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ARS Home » Plains Area » Brookings, South Dakota » Integrated Cropping Systems Research » Research » Publications at this Location » Publication #391472

Research Project: Productive Cropping Systems Based on Ecological Principles of Pest Management

Location: Integrated Cropping Systems Research

Title: Importance of color for artificial clay caterpillars as sentinel prey

Author
item Roeder, Karl
item DORLAND, MATTHEW - Former ARS Employee
item Daniels, Jesse

Submitted to: Entomologia Experimentalis et Applicata
Publication Type: Peer Reviewed Journal
Publication Acceptance Date: 7/19/2022
Publication Date: 10/22/2022
Citation: Roeder, K.A., Dorland, M.S., Daniels, J.D. 2022. Importance of color for artificial clay caterpillars as sentinel prey. Entomologia Experimentalis et Applicata. https://doi.org/10.1111/eea.13251.
DOI: https://doi.org/10.1111/eea.13251

Interpretive Summary: Sentinel prey—dead or live insect eggs, larvae, pupae, and adults—have been one useful method for quantifying predation pressure by beneficial insects under real field conditions. However, sentinel prey studies often vary in their methodology making comparisons of predation pressure challenging. One promising type of standardized sentinel prey that could alleviate this methodological issue are artificial clay caterpillars that mimic naturally occurring pest Lepidoptera. Yet one aspect of clay caterpillar experimental design remains relatively unexplored—their color. In the summer of 2021 we tested if color was an important variable by deploying 1920 brown, cream, green, gray, terracotta, or white clay caterpillars onto corn, soybean, and prairie plants. In doing so we found that lighter colored caterpillars (green and terracotta) performed the best while brown and gray caterpillars performed the worst. Combined, our results suggest artificial clay caterpillars could be useful for rapid ecosystem function assessments, but only when their color is considered.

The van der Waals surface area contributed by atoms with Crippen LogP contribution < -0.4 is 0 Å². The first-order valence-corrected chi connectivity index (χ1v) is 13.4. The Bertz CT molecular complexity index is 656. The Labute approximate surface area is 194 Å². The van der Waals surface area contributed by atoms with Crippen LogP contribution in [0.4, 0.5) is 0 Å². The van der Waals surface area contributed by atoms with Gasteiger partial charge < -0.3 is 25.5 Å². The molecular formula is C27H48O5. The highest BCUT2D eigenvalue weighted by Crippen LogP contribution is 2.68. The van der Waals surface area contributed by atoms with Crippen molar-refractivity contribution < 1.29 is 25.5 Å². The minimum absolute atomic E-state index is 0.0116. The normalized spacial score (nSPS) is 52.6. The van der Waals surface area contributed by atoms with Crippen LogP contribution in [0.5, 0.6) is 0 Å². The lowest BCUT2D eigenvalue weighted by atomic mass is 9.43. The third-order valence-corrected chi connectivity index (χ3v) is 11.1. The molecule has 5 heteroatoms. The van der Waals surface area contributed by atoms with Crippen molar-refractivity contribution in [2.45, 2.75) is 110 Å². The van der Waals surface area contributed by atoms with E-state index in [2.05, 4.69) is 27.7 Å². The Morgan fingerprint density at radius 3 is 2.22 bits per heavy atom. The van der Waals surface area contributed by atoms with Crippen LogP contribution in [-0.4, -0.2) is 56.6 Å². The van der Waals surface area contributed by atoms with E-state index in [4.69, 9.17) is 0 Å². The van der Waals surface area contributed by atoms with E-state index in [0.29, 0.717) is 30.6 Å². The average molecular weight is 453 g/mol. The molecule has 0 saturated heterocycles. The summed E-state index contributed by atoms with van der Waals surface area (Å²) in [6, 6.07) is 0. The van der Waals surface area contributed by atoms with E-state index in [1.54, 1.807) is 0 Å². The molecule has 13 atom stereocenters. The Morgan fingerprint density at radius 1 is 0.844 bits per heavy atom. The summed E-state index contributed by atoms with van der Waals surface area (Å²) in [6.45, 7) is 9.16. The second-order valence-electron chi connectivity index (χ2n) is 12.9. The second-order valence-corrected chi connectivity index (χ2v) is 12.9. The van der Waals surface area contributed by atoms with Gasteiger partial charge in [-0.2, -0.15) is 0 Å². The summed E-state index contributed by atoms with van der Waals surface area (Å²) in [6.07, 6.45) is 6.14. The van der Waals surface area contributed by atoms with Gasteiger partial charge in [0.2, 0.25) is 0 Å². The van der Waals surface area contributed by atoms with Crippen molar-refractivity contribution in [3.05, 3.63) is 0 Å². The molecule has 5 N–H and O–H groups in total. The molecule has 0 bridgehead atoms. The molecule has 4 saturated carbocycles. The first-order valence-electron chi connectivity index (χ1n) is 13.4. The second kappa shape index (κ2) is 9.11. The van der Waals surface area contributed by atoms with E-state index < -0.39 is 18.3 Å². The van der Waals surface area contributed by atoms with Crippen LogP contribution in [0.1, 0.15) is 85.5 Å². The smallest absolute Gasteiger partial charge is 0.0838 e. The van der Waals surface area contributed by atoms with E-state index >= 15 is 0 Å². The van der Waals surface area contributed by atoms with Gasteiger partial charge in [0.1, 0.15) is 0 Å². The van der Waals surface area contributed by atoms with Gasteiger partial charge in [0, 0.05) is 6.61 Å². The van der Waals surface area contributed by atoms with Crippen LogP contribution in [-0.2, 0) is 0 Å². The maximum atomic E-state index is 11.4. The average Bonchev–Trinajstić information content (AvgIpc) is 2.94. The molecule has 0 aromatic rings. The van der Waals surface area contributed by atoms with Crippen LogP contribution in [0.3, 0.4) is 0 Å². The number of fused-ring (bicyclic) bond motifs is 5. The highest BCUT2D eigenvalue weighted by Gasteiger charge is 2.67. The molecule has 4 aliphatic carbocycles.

Technical Abstract: The use of artificial clay caterpillars to quantify predation pressure under real field conditions is one method that has garnered recent support for quantifying ecosystem services that beneficial insects provide. Here, we focus on color and ask if it is an important variable that should be considered in studies using clay caterpillars as sentinel prey. We deployed a total of 1920 brown, cream, green, gray, terracotta, or white clay caterpillars onto corn, soybean, and prairie plants to test if lighter colored caterpillars will be attacked and retrieved more than caterpillars with darker colors. As hypothesized, color was a significant predictor with green and terracotta caterpillars performing best while brown and gray caterpillars performed the worst. Interestingly, clay caterpillars were also attacked proportionally to the number of insects in the surrounding habitat. Combined, we suggest artificial clay caterpillars could be useful for rapid ecosystem function assessments, but only when their color is considered.